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Counting on Accuracy: Navigating Inventory Adjustments for Ecommerce Success

Let’s dive into one of the most complicated yet crucial aspects of ecommerce bookkeeping: inventory adjustments. As specialists in ecommerce accounting, we understand the intricacies involved and are here to guide you through this complex process.

What Is an Inventory Adjustment?

Inventory adjustments (sometimes referred to as inventory reconciliations or true-ups) are about ensuring that your ending balance sheet reflects the reality of your physical inventory. Your balance sheet reflects the facts of your business. You should be able to independently verify all figures on your balance sheet against some sort of truth, and that includes your inventory.

Why Are Inventory Adjustments So Hard?

The complexity of inventory adjustments stems from various factors. Ecommerce sellers often use different warehouses, like FBA and non-FBA, each with its unique reporting style and data inconsistencies. Or add to this the challenge of managing multiple sales channels with different costs of goods sold (COGS). It is also an easy place for miscommunication to happen between your operations team and accounting team. Clearly defining expenses and vendors related to landed COGS so everyone has an understanding of what expenses go directly on the P&L vs the balance sheet to be capitalized allows everyone to be talking “apples-to-apples.”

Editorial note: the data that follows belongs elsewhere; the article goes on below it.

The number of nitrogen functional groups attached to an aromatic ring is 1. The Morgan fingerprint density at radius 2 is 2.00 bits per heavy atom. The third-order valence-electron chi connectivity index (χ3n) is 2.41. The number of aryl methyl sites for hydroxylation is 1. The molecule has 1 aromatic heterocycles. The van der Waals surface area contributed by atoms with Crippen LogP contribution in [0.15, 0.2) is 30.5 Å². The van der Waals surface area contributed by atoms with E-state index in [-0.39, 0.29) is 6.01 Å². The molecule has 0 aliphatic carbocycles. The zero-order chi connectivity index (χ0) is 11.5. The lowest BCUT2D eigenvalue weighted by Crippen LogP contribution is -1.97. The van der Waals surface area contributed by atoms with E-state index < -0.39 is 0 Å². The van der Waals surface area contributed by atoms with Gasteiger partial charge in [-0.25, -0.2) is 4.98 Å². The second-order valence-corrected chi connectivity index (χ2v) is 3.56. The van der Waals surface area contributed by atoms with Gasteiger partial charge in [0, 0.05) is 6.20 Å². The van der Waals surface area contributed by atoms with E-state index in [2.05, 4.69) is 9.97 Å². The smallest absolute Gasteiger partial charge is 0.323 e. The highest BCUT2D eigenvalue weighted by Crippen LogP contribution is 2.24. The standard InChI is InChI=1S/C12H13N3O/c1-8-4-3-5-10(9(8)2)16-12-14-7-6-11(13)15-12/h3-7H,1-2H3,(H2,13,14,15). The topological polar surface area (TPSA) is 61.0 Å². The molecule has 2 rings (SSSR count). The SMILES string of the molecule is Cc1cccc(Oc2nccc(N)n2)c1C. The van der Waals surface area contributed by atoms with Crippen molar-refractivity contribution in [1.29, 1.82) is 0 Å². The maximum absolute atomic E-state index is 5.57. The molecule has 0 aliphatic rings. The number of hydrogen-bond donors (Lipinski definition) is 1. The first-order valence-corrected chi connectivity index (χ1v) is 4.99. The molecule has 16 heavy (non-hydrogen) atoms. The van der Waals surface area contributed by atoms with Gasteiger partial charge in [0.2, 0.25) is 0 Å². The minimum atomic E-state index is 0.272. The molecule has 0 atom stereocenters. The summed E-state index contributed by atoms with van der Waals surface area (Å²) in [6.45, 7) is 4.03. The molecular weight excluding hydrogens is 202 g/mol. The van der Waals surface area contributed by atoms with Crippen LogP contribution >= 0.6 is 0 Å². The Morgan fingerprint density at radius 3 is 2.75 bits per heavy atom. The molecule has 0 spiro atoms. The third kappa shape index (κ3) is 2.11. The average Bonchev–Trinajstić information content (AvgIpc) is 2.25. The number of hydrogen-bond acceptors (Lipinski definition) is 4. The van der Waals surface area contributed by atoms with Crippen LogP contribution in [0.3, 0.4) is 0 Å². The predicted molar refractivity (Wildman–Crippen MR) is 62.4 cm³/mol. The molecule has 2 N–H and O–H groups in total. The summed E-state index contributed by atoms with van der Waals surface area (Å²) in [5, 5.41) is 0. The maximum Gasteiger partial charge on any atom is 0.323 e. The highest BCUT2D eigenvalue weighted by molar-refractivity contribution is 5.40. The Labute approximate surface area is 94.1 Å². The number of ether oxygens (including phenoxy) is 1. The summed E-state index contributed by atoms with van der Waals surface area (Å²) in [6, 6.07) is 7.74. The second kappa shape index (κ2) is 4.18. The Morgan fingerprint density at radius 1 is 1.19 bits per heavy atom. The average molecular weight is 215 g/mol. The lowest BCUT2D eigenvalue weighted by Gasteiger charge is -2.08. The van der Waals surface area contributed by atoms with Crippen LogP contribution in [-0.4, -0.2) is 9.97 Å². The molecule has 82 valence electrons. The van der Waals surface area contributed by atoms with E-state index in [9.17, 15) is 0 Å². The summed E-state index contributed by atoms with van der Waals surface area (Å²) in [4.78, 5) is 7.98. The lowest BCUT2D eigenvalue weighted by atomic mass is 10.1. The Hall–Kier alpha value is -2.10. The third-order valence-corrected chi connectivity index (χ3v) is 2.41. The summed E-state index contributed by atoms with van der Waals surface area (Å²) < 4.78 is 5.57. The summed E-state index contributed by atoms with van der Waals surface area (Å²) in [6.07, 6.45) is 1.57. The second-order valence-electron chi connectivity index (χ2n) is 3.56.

The Stakes of Getting Inventory Right (or Wrong)

Inventory adjustments are essential for validating your costing system. This is the only way to double-check that the assumptions you made in calculating sku-level landed cogs were accurate, or as close to accurate, as reasonably possible. Decisions made based on inaccurate inventory data can severely impact your cash flow, profitability, and even your business’ valuation. This is especially crucial for businesses preparing for market entry or in the midst of due diligence.

Failure to perform regular inventory adjustments can create a false financial narrative. You might appear profitable on paper while suffering from cash flow issues, causing you to wonder if you can trust your books and truly make business decisions based on the numbers. Or it could cause you to understate your profitability, causing unnecessary stress and anxiety, when you really could be using your books to help you decide to pay yourself a salary, distribute owner draws, hire a new teammate, or test a new product or sales channel. Tedious but necessary, inventory adjustments allow you to have confidence in your costing system, books, profitability, and margins, allowing you to make informed business decisions.

Tips for a Successful Inventory Adjustment

Be sure to conduct a physical inventory count on the last day of a month. Any counts done on a different day will be very difficult to sync with your ecommerce accountants and their data.

Understand your internal inventory management system and document it. Knowledge is power, and the more you comprehend your day-to-day operations, the better you can bridge the gap between your accounting system and operational realities. Be ready to speak to the process and help troubleshoot discrepancies. 

Repeat this process quarterly, unless you are a large or complicated seller or if you are going to market in the next three months – in these instances, you will want to repeat the process monthly. And once you are in due diligence, be prepared to continue the monthly rhythm for potential investors.

Common Inventory Adjustment Challenges